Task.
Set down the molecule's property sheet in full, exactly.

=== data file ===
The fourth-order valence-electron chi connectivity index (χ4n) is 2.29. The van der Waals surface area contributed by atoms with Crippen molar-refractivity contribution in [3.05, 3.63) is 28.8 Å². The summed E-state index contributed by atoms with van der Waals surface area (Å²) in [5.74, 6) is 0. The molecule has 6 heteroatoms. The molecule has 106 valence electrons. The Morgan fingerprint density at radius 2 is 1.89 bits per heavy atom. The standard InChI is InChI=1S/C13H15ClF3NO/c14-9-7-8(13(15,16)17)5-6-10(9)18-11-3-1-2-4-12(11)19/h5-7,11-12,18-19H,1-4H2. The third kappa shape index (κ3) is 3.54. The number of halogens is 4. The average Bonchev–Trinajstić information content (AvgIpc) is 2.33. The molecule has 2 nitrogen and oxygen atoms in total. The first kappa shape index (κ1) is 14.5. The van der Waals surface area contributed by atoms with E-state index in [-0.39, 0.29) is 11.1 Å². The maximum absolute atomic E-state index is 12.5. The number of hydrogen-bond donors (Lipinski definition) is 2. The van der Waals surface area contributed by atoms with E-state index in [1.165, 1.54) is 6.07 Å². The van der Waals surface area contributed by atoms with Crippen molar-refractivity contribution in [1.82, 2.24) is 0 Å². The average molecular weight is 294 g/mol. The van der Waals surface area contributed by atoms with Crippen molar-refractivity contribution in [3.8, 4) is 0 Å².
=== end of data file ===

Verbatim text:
The fourth-order valence-electron chi connectivity index (χ4n) is 2.29. The van der Waals surface area contributed by atoms with Crippen molar-refractivity contribution in [3.05, 3.63) is 28.8 Å². The summed E-state index contributed by atoms with van der Waals surface area (Å²) in [5.74, 6) is 0. The molecule has 6 heteroatoms. The molecule has 106 valence electrons. The Morgan fingerprint density at radius 2 is 1.89 bits per heavy atom. The standard InChI is InChI=1S/C13H15ClF3NO/c14-9-7-8(13(15,16)17)5-6-10(9)18-11-3-1-2-4-12(11)19/h5-7,11-12,18-19H,1-4H2. The third kappa shape index (κ3) is 3.54. The number of halogens is 4. The average Bonchev–Trinajstić information content (AvgIpc) is 2.33. The molecule has 2 nitrogen and oxygen atoms in total. The first kappa shape index (κ1) is 14.5. The van der Waals surface area contributed by atoms with E-state index in [-0.39, 0.29) is 11.1 Å². The maximum absolute atomic E-state index is 12.5. The number of hydrogen-bond donors (Lipinski definition) is 2. The van der Waals surface area contributed by atoms with E-state index in [1.165, 1.54) is 6.07 Å². The van der Waals surface area contributed by atoms with Crippen molar-refractivity contribution in [1.82, 2.24) is 0 Å². The average molecular weight is 294 g/mol. The van der Waals surface area contributed by atoms with Crippen molar-refractivity contribution in [3.8, 4) is 0 Å².